The Murder Box
Date Published22 July 2021
Price£ 14.99

The Murder Box

by Olivia Kiernan

A police chief receives a murder mystery game, seemingly as a birthday present, but it soon becomes clear that the game is live and involves current day crimes.


Frankie Sheehan leads a senior crime team in Dublin.  On this occasion, her team investigates a missing person, Teddy Dolan, in a case the unit would not normally take on. But if the ‘misper’ is high profile, as well as related to the police chief, exceptions can be made.

Coincidentally, Neve Jameson walks into the same unit to report that her flatmate, Lydia Callin, is still missing after previous reports to her local police station achieved little. And, in a further coincidence, Frankie is the one called to the counter to deal with the inquiry. A chance comment made by Neve leads Frankie to believe the cases may be related.  

Frankie then receives what she assumes to be a birthday present – a board game which appears to contain real-life clues, including an earring worn by the missing girl.

The board game is played online with a number of participants and employs augmented reality. There are advisers on these type of games and one, Camille Forbes, is consulted to provide advice to the team.  It would be easy for some readers – including this reviewer - to be intimidated by this unusual story ingredient, but its role in the plot is minimal and does not interfere with the flow, nor make things difficult to follow.  

There are initially thought to be some 90 participants in the online game, but this is quite reasonably reduced to a handful after a little investigative work. Attempts are made to identify the links, if any, between them. All are following clues to see how things will play out and are under some form of mild police scrutiny.  They meet eventually to see if there can be an exchange of clues, even if reluctantly.

But, it must be said, Frankie’s team is not particularly proactive with its investigations and, at times, appears either somewhat incompetent or lacking in co-ordination. It is very late to quiz the players in the game and to bring to order a crucial witness who says: “I am not ready to speak to you yet.”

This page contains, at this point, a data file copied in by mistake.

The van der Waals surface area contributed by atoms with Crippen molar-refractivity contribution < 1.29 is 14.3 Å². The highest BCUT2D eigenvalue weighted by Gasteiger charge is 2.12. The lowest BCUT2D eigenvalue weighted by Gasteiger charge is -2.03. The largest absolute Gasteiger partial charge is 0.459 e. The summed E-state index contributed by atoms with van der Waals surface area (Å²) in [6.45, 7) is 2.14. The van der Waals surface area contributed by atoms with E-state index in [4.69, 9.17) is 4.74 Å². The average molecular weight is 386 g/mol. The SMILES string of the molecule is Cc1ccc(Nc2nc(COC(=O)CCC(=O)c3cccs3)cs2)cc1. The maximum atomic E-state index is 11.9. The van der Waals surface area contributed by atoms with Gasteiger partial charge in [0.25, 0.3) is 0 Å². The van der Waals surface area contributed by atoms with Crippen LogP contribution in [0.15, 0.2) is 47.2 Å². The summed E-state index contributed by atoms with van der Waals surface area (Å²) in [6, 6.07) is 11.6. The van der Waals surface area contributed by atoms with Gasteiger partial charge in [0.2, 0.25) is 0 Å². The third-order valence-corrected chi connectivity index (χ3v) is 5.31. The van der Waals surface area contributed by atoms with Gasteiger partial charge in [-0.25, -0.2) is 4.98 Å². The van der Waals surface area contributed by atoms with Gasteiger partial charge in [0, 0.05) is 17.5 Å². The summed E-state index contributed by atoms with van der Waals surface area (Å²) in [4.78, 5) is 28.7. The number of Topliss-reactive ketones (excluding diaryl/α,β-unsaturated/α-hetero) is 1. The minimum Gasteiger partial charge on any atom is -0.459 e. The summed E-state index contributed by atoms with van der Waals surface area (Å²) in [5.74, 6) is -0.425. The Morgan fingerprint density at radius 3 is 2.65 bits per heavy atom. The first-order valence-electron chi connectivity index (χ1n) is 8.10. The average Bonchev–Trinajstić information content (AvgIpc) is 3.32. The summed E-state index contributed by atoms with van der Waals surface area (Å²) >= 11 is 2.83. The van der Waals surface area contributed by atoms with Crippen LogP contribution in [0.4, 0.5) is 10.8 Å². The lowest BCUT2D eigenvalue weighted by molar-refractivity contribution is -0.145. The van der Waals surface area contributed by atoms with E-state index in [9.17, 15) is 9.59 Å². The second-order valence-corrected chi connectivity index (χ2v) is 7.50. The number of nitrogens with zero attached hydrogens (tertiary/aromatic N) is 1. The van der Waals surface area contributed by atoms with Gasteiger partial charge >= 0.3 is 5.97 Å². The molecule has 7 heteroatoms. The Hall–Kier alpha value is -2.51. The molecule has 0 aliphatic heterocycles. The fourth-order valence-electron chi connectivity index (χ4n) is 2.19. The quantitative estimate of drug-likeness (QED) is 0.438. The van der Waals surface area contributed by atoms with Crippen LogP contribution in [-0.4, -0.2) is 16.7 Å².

Tension does emerge at different points when, for instance, Frankie’s house becomes a target of a vicious attack, when a cut-off finger is sent to the team and when a bomb is tied to one of the players in the middle of a busy street.

Most won’t foresee the well-inserted twist that Kiernan delivers as the unit tries to join the pieces together.

The story is written mainly as a first-person account, although there are chapters delivered in the third person.

Generally speaking, the book is short on characterisations and we learn very little of Frankie, her team members and other colleagues. That said, a sequel is almost certain as a possible romantic interest for Frankie is hinted at. She is good friends with Baz, her closest colleague, but something in the background is brewing with him and he becomes somewhat withdrawn or secretive. Otherwise, it is all pretty dry as far as the characters are concerned.

Kiernan writes well and employs red herrings to good effect, but would do well to equip her police team with better skills. Put differently, few are likely to rave about the team’s sleuthing, a comment which also holds true for If Looks Could Kill, another in the same series.

Readers applying “means, motive, opportunity” tests may be disappointed with how the story unfolds, but those yearning for a twist they are unlikely to see coming, may find enough here to enjoy the ride.

Reviewed 21 August 2021 by John Verpeleti